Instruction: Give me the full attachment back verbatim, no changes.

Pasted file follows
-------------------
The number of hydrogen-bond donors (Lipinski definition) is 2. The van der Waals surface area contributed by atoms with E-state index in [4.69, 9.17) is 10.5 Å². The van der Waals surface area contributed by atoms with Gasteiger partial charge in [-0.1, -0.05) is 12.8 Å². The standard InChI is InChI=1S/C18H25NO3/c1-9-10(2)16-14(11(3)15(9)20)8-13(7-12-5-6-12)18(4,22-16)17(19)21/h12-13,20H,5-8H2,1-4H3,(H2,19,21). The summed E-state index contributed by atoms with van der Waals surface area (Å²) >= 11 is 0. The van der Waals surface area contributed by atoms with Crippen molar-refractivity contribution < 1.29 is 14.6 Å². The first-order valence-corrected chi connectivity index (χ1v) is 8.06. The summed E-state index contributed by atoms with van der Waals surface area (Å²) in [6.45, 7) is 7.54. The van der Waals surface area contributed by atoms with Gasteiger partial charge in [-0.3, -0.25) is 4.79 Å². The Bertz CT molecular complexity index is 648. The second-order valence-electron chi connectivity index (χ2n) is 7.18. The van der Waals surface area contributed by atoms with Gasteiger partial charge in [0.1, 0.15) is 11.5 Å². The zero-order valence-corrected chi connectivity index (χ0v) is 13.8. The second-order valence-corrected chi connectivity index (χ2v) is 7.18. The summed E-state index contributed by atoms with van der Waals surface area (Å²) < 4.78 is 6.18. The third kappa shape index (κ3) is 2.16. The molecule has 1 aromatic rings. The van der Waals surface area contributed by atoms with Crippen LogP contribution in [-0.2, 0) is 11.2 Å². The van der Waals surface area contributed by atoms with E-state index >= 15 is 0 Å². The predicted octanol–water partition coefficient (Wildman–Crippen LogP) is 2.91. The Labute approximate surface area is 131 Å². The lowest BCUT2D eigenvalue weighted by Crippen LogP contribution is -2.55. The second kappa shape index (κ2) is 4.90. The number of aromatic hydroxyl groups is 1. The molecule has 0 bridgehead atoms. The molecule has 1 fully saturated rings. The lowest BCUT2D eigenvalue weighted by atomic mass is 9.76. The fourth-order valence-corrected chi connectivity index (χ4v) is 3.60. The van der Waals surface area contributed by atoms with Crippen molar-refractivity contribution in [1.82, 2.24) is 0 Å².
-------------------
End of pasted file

The number of hydrogen-bond donors (Lipinski definition) is 2. The van der Waals surface area contributed by atoms with E-state index in [4.69, 9.17) is 10.5 Å². The van der Waals surface area contributed by atoms with Gasteiger partial charge in [-0.1, -0.05) is 12.8 Å². The standard InChI is InChI=1S/C18H25NO3/c1-9-10(2)16-14(11(3)15(9)20)8-13(7-12-5-6-12)18(4,22-16)17(19)21/h12-13,20H,5-8H2,1-4H3,(H2,19,21). The summed E-state index contributed by atoms with van der Waals surface area (Å²) >= 11 is 0. The van der Waals surface area contributed by atoms with Crippen molar-refractivity contribution < 1.29 is 14.6 Å². The first-order valence-corrected chi connectivity index (χ1v) is 8.06. The summed E-state index contributed by atoms with van der Waals surface area (Å²) in [6.45, 7) is 7.54. The van der Waals surface area contributed by atoms with Gasteiger partial charge in [-0.3, -0.25) is 4.79 Å². The Bertz CT molecular complexity index is 648. The second-order valence-electron chi connectivity index (χ2n) is 7.18. The van der Waals surface area contributed by atoms with Gasteiger partial charge in [0.1, 0.15) is 11.5 Å². The zero-order valence-corrected chi connectivity index (χ0v) is 13.8. The second-order valence-corrected chi connectivity index (χ2v) is 7.18. The summed E-state index contributed by atoms with van der Waals surface area (Å²) < 4.78 is 6.18. The third kappa shape index (κ3) is 2.16. The molecule has 1 aromatic rings. The van der Waals surface area contributed by atoms with Crippen LogP contribution in [-0.2, 0) is 11.2 Å². The van der Waals surface area contributed by atoms with E-state index >= 15 is 0 Å². The predicted octanol–water partition coefficient (Wildman–Crippen LogP) is 2.91. The Labute approximate surface area is 131 Å². The lowest BCUT2D eigenvalue weighted by Crippen LogP contribution is -2.55. The second kappa shape index (κ2) is 4.90. The number of aromatic hydroxyl groups is 1. The molecule has 0 bridgehead atoms. The molecule has 1 fully saturated rings. The lowest BCUT2D eigenvalue weighted by atomic mass is 9.76. The fourth-order valence-corrected chi connectivity index (χ4v) is 3.60. The van der Waals surface area contributed by atoms with Crippen molar-refractivity contribution in [1.82, 2.24) is 0 Å².